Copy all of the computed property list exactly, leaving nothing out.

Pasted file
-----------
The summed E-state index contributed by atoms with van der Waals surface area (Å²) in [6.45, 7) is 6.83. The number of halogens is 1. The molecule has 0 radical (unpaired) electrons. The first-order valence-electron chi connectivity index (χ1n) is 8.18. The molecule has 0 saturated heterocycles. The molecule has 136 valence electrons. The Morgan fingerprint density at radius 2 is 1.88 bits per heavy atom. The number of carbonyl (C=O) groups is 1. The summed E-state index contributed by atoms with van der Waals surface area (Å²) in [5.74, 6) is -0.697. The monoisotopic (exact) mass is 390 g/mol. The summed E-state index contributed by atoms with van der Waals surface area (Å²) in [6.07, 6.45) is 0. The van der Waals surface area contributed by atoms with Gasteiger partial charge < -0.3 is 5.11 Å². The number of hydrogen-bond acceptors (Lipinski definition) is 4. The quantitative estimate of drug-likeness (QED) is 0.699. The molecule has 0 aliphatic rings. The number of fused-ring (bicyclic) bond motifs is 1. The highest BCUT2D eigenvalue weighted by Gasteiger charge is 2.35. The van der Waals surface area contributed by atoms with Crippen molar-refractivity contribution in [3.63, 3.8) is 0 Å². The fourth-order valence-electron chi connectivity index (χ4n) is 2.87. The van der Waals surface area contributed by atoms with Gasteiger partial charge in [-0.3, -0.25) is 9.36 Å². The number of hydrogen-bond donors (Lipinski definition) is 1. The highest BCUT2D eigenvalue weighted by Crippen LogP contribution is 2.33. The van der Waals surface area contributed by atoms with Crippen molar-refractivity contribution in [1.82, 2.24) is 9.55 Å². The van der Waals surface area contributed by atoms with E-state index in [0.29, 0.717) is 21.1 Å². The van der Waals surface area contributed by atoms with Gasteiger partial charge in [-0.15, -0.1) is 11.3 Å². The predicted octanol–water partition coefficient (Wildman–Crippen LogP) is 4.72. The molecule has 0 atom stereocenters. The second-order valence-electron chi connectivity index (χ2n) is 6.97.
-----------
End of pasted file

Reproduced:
The summed E-state index contributed by atoms with van der Waals surface area (Å²) in [6.45, 7) is 6.83. The number of halogens is 1. The molecule has 0 radical (unpaired) electrons. The first-order valence-electron chi connectivity index (χ1n) is 8.18. The molecule has 0 saturated heterocycles. The molecule has 136 valence electrons. The Morgan fingerprint density at radius 2 is 1.88 bits per heavy atom. The number of carbonyl (C=O) groups is 1. The summed E-state index contributed by atoms with van der Waals surface area (Å²) in [5.74, 6) is -0.697. The monoisotopic (exact) mass is 390 g/mol. The summed E-state index contributed by atoms with van der Waals surface area (Å²) in [6.07, 6.45) is 0. The van der Waals surface area contributed by atoms with Gasteiger partial charge < -0.3 is 5.11 Å². The number of hydrogen-bond acceptors (Lipinski definition) is 4. The quantitative estimate of drug-likeness (QED) is 0.699. The molecule has 0 aliphatic rings. The number of fused-ring (bicyclic) bond motifs is 1. The highest BCUT2D eigenvalue weighted by Gasteiger charge is 2.35. The van der Waals surface area contributed by atoms with Crippen molar-refractivity contribution in [3.63, 3.8) is 0 Å². The fourth-order valence-electron chi connectivity index (χ4n) is 2.87. The van der Waals surface area contributed by atoms with Gasteiger partial charge in [-0.3, -0.25) is 9.36 Å². The number of hydrogen-bond donors (Lipinski definition) is 1. The highest BCUT2D eigenvalue weighted by Crippen LogP contribution is 2.33. The van der Waals surface area contributed by atoms with Crippen molar-refractivity contribution in [1.82, 2.24) is 9.55 Å². The van der Waals surface area contributed by atoms with E-state index in [0.29, 0.717) is 21.1 Å². The van der Waals surface area contributed by atoms with Gasteiger partial charge in [-0.15, -0.1) is 11.3 Å². The predicted octanol–water partition coefficient (Wildman–Crippen LogP) is 4.72. The molecule has 0 atom stereocenters. The second-order valence-electron chi connectivity index (χ2n) is 6.97.